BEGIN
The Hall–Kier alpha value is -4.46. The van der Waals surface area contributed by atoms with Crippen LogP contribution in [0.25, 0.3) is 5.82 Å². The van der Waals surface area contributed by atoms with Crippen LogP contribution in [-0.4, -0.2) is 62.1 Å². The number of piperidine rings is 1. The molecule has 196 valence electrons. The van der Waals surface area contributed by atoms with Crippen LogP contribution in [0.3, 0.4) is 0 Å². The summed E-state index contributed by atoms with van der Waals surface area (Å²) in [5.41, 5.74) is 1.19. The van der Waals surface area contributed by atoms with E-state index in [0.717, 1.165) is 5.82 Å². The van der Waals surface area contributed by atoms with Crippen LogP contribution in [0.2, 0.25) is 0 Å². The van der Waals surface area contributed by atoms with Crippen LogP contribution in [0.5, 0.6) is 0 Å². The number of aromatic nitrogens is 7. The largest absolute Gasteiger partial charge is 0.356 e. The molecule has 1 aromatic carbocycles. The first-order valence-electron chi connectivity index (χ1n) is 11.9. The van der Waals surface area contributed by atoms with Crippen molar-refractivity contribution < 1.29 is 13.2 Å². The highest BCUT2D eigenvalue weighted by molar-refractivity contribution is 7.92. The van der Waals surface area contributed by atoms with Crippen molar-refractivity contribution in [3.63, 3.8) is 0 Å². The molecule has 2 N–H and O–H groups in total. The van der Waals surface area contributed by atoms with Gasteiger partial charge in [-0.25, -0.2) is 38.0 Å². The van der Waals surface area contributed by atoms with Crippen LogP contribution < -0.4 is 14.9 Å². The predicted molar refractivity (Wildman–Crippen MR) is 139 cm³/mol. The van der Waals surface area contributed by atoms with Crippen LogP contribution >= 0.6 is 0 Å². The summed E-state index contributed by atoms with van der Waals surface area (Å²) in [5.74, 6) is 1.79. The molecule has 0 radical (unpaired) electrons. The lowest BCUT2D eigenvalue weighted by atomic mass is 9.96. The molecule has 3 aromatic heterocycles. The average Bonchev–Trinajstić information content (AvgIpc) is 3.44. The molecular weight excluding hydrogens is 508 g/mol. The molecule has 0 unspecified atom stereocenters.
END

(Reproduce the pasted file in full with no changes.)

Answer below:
The Hall–Kier alpha value is -4.46. The van der Waals surface area contributed by atoms with Crippen LogP contribution in [0.25, 0.3) is 5.82 Å². The van der Waals surface area contributed by atoms with Crippen LogP contribution in [-0.4, -0.2) is 62.1 Å². The number of piperidine rings is 1. The molecule has 196 valence electrons. The van der Waals surface area contributed by atoms with Crippen LogP contribution in [0.3, 0.4) is 0 Å². The summed E-state index contributed by atoms with van der Waals surface area (Å²) in [5.41, 5.74) is 1.19. The van der Waals surface area contributed by atoms with E-state index in [0.717, 1.165) is 5.82 Å². The van der Waals surface area contributed by atoms with Crippen LogP contribution in [0.2, 0.25) is 0 Å². The van der Waals surface area contributed by atoms with Crippen LogP contribution in [0.5, 0.6) is 0 Å². The number of aromatic nitrogens is 7. The largest absolute Gasteiger partial charge is 0.356 e. The molecule has 1 aromatic carbocycles. The first-order valence-electron chi connectivity index (χ1n) is 11.9. The van der Waals surface area contributed by atoms with Crippen molar-refractivity contribution < 1.29 is 13.2 Å². The highest BCUT2D eigenvalue weighted by molar-refractivity contribution is 7.92. The van der Waals surface area contributed by atoms with Crippen molar-refractivity contribution in [3.63, 3.8) is 0 Å². The molecule has 2 N–H and O–H groups in total. The van der Waals surface area contributed by atoms with Gasteiger partial charge in [-0.25, -0.2) is 38.0 Å². The van der Waals surface area contributed by atoms with Crippen LogP contribution < -0.4 is 14.9 Å². The predicted molar refractivity (Wildman–Crippen MR) is 139 cm³/mol. The van der Waals surface area contributed by atoms with Crippen LogP contribution >= 0.6 is 0 Å². The summed E-state index contributed by atoms with van der Waals surface area (Å²) in [5.74, 6) is 1.79. The molecule has 0 radical (unpaired) electrons. The lowest BCUT2D eigenvalue weighted by atomic mass is 9.96. The molecule has 3 aromatic heterocycles. The average Bonchev–Trinajstić information content (AvgIpc) is 3.44. The molecular weight excluding hydrogens is 508 g/mol. The molecule has 0 unspecified atom stereocenters.